I want to rent my house to a tenant, do I need an attorney to draft my lease?
Frequently, a homeowner contemplating renting out his property believes that he will be able to save money by writing his own lease or using a do-it-yourself lease form found or purchased online. Almost as frequently, the homeowner realizes too late that if he had spent a little money up front to have an attorney prepare a lease, or at least review his proposed lease, he could have saved himself a lot of time, money, and aggravation. By the time problems arise with a tenant, it is too late to ensure that the lease contains all of the provisions necessary to protect the homeowner’s interests.
For example, if the home in question was constructed before 1978, federal law requires that the lease must contain certain disclosures regarding the presence of lead-based paint and the homeowner must provide a prospective tenant with certain information about lead-based paint. Failure to make the proper disclosure or to provide the required information may make the entire lease unenforceable. Similarly, state law may require the homeowner to make disclosures regarding the presence of mold in the home.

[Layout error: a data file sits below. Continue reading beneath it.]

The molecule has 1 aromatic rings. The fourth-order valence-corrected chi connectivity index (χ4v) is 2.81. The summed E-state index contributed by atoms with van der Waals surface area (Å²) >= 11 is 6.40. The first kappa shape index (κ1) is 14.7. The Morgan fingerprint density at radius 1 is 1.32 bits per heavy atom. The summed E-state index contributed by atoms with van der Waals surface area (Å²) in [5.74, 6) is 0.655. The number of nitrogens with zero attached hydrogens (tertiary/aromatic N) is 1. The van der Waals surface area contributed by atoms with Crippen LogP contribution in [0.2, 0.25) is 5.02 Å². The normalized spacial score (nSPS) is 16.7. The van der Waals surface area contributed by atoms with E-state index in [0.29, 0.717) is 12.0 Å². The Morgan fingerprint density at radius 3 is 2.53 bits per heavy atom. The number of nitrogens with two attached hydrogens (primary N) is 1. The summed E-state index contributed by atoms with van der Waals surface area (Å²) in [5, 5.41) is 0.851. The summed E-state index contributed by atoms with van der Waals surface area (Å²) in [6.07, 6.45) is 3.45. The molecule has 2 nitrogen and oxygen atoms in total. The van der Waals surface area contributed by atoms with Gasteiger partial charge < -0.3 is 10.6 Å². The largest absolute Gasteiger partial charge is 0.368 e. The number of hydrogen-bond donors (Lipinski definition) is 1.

Provisions for recovery of attorney’s fees are also often overlooked by do-it-yourself landlords. Under Virginia law, a plaintiff may recover attorney’s fees spent in pursuing a lawsuit only if a contract or statute provides that he may do so. If a landlord owns ten or fewer rental properties, the applicable Virginia landlord and tenant law does not provide for recovery of attorney’s fees by statute. Therefore, if the lease does not contain a provision for attorney’s fees, the landlord will pay for his own attorney if he has to sue.
The examples above are just a few of the many issues that could occur when a homeowner drafts his own lease. Having an attorney draft a lease for him would normally cost a few hundred dollars when doing it himself might eventually cost him thousands.